Coronavirus COVID-19 information:
Owing to the global health crisis the 2020 iteration of the Sustainable Finance Foundation Course has been postponed. Whilst unfortunate we have made this decision with the safety and security of students, staff and faculty in mind.

Aligning finance with sustainability is a necessary condition for tackling the environmental challenges facing humanity. It is also necessary for financial institutions (and policymakers and regulators) to manage environment-related risks, as well as capture opportunities associated with the transition to global environmental sustainability.

The Sustainable Finance Foundation Course (SFFC) was launched in 2016 and is the premier short-course on sustainable finance globally. We aim to attract the best and brightest current and future leaders and deliver a unique experience that equips participants with the knowledge and networks required to undertake significant future work on sustainable finance. The course is centred around a five-day residential workshop held at the University of Oxford.

The course has been designed and developed by the Oxford Sustainable Finance Programme as an introduction to sustainable finance for professionals working in a range of sectors, for example: executives working in financial institutions that need to understand how sustainability, the environment, and climate change relates to finance and investment; civil servants, regulators, and central bankers working to develop policies that can foster the development of sustainable finance; staff at environmental NGOs who would like to help the global financial system create better environmental outcomes; philanthropic funders looking to navigate sustainable finance topics so as to support the most impactful activities; and trustees or company directors that want to understand how sustainable finance relates to their fiduciary duties.

Participants will engage critically with systems and theories in sustainable finance and investment such as: active ownership, the carbon bubble, climate finance, conservation finance, disclosure, divestment, engagement, ESG, green banks, green bonds, green benchmarks and indices, impact investing, public private partnerships, reporting, responsible investment, stranded assets, and green taxonomies.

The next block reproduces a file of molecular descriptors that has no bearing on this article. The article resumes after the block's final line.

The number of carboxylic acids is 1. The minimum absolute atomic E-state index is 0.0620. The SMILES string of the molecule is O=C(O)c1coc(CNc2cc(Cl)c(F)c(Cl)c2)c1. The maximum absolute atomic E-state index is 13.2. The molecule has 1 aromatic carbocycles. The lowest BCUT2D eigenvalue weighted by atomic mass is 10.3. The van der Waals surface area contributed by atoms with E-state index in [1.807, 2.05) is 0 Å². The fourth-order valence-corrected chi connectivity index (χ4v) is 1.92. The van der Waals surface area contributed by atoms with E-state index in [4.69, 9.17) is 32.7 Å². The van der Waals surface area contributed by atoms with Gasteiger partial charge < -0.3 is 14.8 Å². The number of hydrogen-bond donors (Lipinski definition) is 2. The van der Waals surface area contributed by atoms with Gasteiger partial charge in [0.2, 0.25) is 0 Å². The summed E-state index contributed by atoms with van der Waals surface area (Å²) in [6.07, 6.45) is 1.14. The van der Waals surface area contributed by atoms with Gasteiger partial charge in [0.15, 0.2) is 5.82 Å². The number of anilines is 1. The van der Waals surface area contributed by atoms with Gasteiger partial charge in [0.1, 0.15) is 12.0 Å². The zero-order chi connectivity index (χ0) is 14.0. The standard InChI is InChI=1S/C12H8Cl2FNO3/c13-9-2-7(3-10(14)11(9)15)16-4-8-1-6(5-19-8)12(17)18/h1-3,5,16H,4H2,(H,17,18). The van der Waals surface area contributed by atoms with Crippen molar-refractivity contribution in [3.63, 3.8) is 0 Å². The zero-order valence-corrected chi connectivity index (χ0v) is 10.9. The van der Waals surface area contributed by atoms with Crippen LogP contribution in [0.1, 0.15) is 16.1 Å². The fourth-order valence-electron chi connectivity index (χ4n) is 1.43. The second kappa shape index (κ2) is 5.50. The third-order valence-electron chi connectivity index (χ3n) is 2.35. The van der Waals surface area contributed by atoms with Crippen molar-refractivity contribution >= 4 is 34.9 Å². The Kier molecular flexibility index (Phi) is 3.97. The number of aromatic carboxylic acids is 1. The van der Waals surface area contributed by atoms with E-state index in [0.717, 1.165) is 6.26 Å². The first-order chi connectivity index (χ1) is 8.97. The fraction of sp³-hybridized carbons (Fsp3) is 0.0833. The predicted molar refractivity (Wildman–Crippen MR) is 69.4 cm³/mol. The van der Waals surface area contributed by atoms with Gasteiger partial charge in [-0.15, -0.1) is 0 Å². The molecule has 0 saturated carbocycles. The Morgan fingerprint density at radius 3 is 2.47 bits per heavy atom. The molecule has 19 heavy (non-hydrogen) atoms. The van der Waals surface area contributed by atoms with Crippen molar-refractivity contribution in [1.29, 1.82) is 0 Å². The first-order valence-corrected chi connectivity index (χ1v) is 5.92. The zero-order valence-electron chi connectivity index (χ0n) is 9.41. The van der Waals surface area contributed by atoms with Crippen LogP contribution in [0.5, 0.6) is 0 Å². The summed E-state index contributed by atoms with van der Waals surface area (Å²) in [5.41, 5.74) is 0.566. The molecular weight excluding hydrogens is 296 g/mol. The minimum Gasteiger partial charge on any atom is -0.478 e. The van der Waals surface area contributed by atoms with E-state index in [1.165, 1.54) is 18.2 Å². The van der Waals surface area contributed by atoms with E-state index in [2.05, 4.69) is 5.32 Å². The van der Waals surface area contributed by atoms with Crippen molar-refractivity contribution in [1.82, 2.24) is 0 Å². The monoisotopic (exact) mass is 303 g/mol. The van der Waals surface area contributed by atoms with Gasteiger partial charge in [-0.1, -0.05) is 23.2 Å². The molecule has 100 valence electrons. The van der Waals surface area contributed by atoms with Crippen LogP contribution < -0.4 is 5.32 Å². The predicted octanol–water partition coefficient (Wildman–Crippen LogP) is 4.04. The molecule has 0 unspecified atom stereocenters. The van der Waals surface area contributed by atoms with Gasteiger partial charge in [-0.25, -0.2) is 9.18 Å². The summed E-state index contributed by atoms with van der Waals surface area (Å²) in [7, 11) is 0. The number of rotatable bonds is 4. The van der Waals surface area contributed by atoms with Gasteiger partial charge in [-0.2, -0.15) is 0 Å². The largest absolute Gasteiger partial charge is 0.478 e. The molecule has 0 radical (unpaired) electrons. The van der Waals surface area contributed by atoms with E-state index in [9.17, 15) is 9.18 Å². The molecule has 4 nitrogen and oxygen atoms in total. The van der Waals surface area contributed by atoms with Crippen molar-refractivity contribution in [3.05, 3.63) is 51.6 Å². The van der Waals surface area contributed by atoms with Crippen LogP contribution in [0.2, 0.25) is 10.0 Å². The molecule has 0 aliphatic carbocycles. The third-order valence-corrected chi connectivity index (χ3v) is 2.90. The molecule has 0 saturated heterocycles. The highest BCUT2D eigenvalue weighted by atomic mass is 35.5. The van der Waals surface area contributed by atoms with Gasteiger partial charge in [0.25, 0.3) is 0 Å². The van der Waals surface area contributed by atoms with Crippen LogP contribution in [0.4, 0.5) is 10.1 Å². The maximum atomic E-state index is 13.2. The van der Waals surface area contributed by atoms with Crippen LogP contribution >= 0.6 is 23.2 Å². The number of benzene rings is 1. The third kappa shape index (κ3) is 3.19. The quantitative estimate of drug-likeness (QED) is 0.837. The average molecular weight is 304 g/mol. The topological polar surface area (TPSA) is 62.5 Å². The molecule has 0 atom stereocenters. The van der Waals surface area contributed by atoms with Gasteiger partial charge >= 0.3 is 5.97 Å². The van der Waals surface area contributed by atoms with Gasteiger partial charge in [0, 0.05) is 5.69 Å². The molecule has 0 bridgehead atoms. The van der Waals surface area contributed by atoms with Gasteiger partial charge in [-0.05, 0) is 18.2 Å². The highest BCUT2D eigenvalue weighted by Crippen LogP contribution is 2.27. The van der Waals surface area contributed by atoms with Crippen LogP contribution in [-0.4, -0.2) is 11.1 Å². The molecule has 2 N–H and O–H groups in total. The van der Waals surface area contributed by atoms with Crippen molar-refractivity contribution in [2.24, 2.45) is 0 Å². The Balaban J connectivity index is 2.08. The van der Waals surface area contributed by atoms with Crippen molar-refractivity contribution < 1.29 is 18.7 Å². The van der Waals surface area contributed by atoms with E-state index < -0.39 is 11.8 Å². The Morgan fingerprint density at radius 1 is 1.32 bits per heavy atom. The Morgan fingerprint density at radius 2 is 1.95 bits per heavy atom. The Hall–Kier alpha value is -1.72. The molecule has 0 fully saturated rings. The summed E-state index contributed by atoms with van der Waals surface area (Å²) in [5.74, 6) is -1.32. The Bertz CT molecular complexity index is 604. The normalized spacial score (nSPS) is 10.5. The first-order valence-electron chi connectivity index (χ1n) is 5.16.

The SFFC is the Oxford Sustainable Finance Programme's flagship executive course. Participants will become part of our growing alumni community and receive invitations to our events and conferences. All alumni also receive a 15% discount on all other Oxford Sustainable Finance Programme open enrolment executive courses.

The Oxford Residential

The residential workshop is held over five consecutive days at the University of Oxford.

Through the course participants will:

  • Develop a foundational knowledge in the emerging theories and practice of sustainable finance and investment.
  • Become confident in navigating and critically analysing the key aspects and developments in sustainable finance, as well as how to engage with different financial sector stakeholders for collaboration.
  • Study how different policies, regulations and supervisory expectations related to sustainable finance are evolving in different jurisdictions, their direction of travel, and opportunities for influence.
  • Become part of a global network of like-minded professionals that are approaching sustainable finance from different angles and professional perspectives.
  • Learn from, challenge, and engage in conversation with leading Oxford faculty and expert practitioners who blend research with experience. Cutting edge theory on sustainable finance and investment will be examined using a combination of real world case-studies, presentations, and Oxford Union-styled debates.
  • Embark on the unique 'Oxford experience' and explore first-hand the richness that the city has to offer including candlelit college dinners and the opportunity to immerse themselves in one of the global homes of education.

Our courses are designed to equip participants with essential foundational knowledge of core principles and concepts in sustainable finance, as well as an advanced understanding of the very latest developments. They are the ideal preparation for current and emerging professional examinations in sustainable finance and related areas.

Capstone Projects

Over the subsequent six months after the residential participants will engage in an extended learning exercise implementing a project related to finance and sustainability. It is intended to demonstrate application and growth from course learning.

The capstone project will need to be related to sustainable finance. It can be a personal project, a project as part of your job, a campaign, a commercial venture, a research project, or something else.

The Course Directors will help you along the way, for example, by providing feedback and introductions to people that might be able to help. You will also be supported by the network of peers from your cohort.